Info-gap decision theory is based on three elements. The first
element is an *info-gap model of uncertainty,* which is a
non-probabilistic quantification of uncertainty. The uncertainty
may
be in the value of a parameter, such as a drag coefficient or turn
radius, or in a vector such as probabilities that a target is
present in each of several geographical cells. An info-gap may in the
shape of a utility function or the shape of the tail of the
probability distribution
function (pdf) of extreme events. An info-gap may be in the size
and shape of a set of such entities, such as the set of possible
pdf's or the set of possible utility functions. In all cases an
info-gap model is an
unbounded family of nested sets of possible realizations. For
instance, if the uncertain entity is a function then the info-gap model is an unbounded family of nested sets of realizations of this function.
An info-gap model does not posit a worst case or most extreme
uncertainty. (Sometimes the family of sets is bounded by
virtue of the definition of the uncertain entity. For instance, a
probability must be between zero and one, so the family of nested
sets of possible probability values is bounded. However, this bound
does not derive from knowledge about the event whose probability is
uncertain, but only from the mathematical definition of
probability.
Such an info-gap model is unbounded in the universe of probability values.)

The second element of an info-gap analysis is a *model of the
system,* such as a the overall benefit of target detection. The
model expresses our knowledge about the system, and may
also depend on uncertain elements whose uncertainty is represented
by an info-gap model of uncertainty. The system model also depends on the
decisions to be made, and quantifies the outcomes of those
decisions
given specific realizations of the uncertainties. For instance, the
model may express the expected number of targets detected, the
decrease in enemy capabilities, and so on.

The third element of an info-gap analysis is a set of *performance
requirements.* These specify values of the outcomes which the decision maker
requires or aspires to achieve. These values may constitute success
of the decision, or at least minimally acceptable values. For
instance, one may require that the average number of targets which
are detected be no less than a specified value. Performance
requirements can
embody the concept of satisficing: doing good enough or meeting
critical requirements. Alternatively, the performance requirements
can express windfall aspirations for better-than-anticipated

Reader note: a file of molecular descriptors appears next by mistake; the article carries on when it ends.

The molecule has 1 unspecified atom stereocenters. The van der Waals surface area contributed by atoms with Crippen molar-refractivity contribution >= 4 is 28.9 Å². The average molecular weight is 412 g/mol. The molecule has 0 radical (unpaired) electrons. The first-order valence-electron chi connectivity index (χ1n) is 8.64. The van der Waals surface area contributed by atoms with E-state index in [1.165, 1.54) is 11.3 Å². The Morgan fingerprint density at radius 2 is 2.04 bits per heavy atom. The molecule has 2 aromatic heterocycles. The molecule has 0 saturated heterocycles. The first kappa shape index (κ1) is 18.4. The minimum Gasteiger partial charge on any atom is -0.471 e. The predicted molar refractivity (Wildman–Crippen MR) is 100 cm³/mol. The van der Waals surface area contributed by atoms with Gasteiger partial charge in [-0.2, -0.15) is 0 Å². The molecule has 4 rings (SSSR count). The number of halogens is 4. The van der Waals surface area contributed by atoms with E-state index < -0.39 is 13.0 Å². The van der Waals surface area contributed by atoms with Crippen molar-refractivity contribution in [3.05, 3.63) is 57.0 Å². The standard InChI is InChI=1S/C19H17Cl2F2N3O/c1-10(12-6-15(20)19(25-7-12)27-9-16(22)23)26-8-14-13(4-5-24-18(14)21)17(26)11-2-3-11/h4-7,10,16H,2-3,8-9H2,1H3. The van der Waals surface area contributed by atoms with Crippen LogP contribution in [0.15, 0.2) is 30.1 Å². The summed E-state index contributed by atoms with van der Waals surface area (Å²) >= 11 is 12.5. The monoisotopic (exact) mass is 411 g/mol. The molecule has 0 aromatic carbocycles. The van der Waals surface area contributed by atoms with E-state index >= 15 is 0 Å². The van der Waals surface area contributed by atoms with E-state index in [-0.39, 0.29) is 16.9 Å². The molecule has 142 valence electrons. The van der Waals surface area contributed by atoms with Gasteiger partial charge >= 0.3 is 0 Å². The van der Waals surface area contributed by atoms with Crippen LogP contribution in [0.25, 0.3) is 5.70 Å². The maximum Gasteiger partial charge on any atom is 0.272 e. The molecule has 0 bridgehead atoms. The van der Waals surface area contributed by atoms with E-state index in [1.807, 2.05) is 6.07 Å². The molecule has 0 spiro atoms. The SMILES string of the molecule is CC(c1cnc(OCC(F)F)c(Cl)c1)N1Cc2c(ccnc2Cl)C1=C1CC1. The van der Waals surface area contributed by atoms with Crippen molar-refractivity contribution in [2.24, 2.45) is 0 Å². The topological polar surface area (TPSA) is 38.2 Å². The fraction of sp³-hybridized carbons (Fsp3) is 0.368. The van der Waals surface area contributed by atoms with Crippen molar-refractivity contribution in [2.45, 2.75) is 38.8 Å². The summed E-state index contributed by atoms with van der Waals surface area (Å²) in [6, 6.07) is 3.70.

outcomes. Both satisficing and
windfalling requirements arise in practice, though satisficing
requirements are the most common.

These three components - uncertainty model, system model, and
performance requirements - are combined in formulating two
*decision functions* which support the choice of a course of
action.

The *robustness function* assesses the greatest tolerable horizon of uncertainty. The
robustness function is a quantitative answer to the question: how wrong
can we be in our data, models and understanding, and the action we
are considering will still lead to an acceptable outcome. The robustness
function is based on a satisficing performance requirement. When
operating under severe uncertainty, a decision which achieves an
acceptable outcome over a large range of uncertain realizations is
preferable to a decision which fails to achieve an acceptable
outcome even under small error. In this way the robustness function
generates preferences on available decisions.

The *opportuneness function* assesses the lowest horizon of uncertainty which is
necessary for better-than-anticipated outcomes to be possible
(though not guaranteed). The windfalling decision maker asks: how wrong must
we be in order for quite attractive outcomes to be possible? The
opportuneness function is based on windfalling rather than satisficing.
When
operating under severe uncertainty it is possible that best-model
anticipations are overly pessimistic; the windfaller seeks to
exploit the ambient uncertainty. A decision which would result in a
really wonderful outcome if we err only slightly is preferred (by
the windfaller) over a decision which requires great deviation in
order to enable the same outcome. The opportuneness function thus generates
preferences over the available decisions. These preferences may not
agree with the preferences generated by the robustness function.

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